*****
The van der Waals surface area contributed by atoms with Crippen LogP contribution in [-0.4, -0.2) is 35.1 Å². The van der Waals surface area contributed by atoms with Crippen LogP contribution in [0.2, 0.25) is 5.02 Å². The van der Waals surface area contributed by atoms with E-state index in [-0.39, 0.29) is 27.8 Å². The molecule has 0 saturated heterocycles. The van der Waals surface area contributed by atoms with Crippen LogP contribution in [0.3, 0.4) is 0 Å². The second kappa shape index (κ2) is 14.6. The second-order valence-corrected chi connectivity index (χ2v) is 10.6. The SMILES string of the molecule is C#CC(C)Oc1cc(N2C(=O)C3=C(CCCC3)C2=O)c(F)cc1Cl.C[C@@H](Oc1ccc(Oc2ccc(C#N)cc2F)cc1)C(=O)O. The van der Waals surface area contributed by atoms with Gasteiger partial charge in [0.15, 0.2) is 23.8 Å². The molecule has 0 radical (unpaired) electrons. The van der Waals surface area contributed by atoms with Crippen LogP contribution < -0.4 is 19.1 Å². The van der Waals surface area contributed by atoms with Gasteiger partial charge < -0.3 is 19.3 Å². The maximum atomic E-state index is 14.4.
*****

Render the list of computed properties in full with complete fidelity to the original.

The van der Waals surface area contributed by atoms with Crippen LogP contribution in [-0.4, -0.2) is 35.1 Å². The van der Waals surface area contributed by atoms with Crippen LogP contribution in [0.2, 0.25) is 5.02 Å². The van der Waals surface area contributed by atoms with E-state index in [-0.39, 0.29) is 27.8 Å². The molecule has 0 saturated heterocycles. The van der Waals surface area contributed by atoms with Crippen LogP contribution in [0.3, 0.4) is 0 Å². The second kappa shape index (κ2) is 14.6. The second-order valence-corrected chi connectivity index (χ2v) is 10.6. The SMILES string of the molecule is C#CC(C)Oc1cc(N2C(=O)C3=C(CCCC3)C2=O)c(F)cc1Cl.C[C@@H](Oc1ccc(Oc2ccc(C#N)cc2F)cc1)C(=O)O. The van der Waals surface area contributed by atoms with Gasteiger partial charge in [0.15, 0.2) is 23.8 Å². The molecule has 0 radical (unpaired) electrons. The van der Waals surface area contributed by atoms with Crippen LogP contribution < -0.4 is 19.1 Å². The van der Waals surface area contributed by atoms with Gasteiger partial charge < -0.3 is 19.3 Å². The maximum atomic E-state index is 14.4.